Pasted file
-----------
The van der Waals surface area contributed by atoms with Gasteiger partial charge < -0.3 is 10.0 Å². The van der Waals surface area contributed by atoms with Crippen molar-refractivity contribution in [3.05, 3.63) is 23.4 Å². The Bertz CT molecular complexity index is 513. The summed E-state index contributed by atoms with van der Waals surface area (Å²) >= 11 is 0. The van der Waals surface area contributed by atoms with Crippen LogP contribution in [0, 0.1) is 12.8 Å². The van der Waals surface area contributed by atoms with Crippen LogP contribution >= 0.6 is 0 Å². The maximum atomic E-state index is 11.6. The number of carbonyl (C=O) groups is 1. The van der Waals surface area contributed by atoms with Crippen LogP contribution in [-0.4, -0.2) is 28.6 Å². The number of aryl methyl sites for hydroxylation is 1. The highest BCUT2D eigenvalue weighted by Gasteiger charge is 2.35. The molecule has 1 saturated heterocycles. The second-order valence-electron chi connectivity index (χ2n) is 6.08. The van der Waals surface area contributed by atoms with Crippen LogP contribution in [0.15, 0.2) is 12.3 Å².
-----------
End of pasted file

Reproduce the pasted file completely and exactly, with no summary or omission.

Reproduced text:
The van der Waals surface area contributed by atoms with Gasteiger partial charge < -0.3 is 10.0 Å². The van der Waals surface area contributed by atoms with Crippen molar-refractivity contribution in [3.05, 3.63) is 23.4 Å². The Bertz CT molecular complexity index is 513. The summed E-state index contributed by atoms with van der Waals surface area (Å²) >= 11 is 0. The van der Waals surface area contributed by atoms with Crippen LogP contribution in [0, 0.1) is 12.8 Å². The van der Waals surface area contributed by atoms with Crippen LogP contribution >= 0.6 is 0 Å². The maximum atomic E-state index is 11.6. The number of carbonyl (C=O) groups is 1. The van der Waals surface area contributed by atoms with Crippen LogP contribution in [-0.4, -0.2) is 28.6 Å². The number of aryl methyl sites for hydroxylation is 1. The highest BCUT2D eigenvalue weighted by Gasteiger charge is 2.35. The molecule has 1 saturated heterocycles. The second-order valence-electron chi connectivity index (χ2n) is 6.08. The van der Waals surface area contributed by atoms with Crippen LogP contribution in [0.15, 0.2) is 12.3 Å².